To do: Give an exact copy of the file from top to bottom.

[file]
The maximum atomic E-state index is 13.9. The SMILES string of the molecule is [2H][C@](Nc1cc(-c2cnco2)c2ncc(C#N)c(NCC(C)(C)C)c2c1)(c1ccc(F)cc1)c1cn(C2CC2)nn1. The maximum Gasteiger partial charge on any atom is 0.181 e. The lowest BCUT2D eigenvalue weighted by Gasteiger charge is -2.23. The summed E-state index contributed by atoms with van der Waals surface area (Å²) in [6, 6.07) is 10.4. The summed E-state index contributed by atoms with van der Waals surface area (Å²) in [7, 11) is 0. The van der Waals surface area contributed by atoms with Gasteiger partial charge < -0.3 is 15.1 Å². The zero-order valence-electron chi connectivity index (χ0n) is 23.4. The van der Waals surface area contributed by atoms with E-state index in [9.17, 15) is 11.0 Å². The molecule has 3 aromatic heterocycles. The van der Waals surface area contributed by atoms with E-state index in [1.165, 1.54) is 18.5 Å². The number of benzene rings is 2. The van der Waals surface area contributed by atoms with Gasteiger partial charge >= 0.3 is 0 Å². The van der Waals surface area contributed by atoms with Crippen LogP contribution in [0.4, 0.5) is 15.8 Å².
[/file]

The maximum atomic E-state index is 13.9. The SMILES string of the molecule is [2H][C@](Nc1cc(-c2cnco2)c2ncc(C#N)c(NCC(C)(C)C)c2c1)(c1ccc(F)cc1)c1cn(C2CC2)nn1. The maximum Gasteiger partial charge on any atom is 0.181 e. The lowest BCUT2D eigenvalue weighted by Gasteiger charge is -2.23. The summed E-state index contributed by atoms with van der Waals surface area (Å²) in [6, 6.07) is 10.4. The summed E-state index contributed by atoms with van der Waals surface area (Å²) in [7, 11) is 0. The van der Waals surface area contributed by atoms with Gasteiger partial charge < -0.3 is 15.1 Å². The zero-order valence-electron chi connectivity index (χ0n) is 23.4. The van der Waals surface area contributed by atoms with E-state index in [9.17, 15) is 11.0 Å². The molecule has 3 aromatic heterocycles. The van der Waals surface area contributed by atoms with E-state index in [1.165, 1.54) is 18.5 Å². The number of benzene rings is 2. The van der Waals surface area contributed by atoms with Gasteiger partial charge >= 0.3 is 0 Å². The van der Waals surface area contributed by atoms with Crippen LogP contribution in [0.4, 0.5) is 15.8 Å².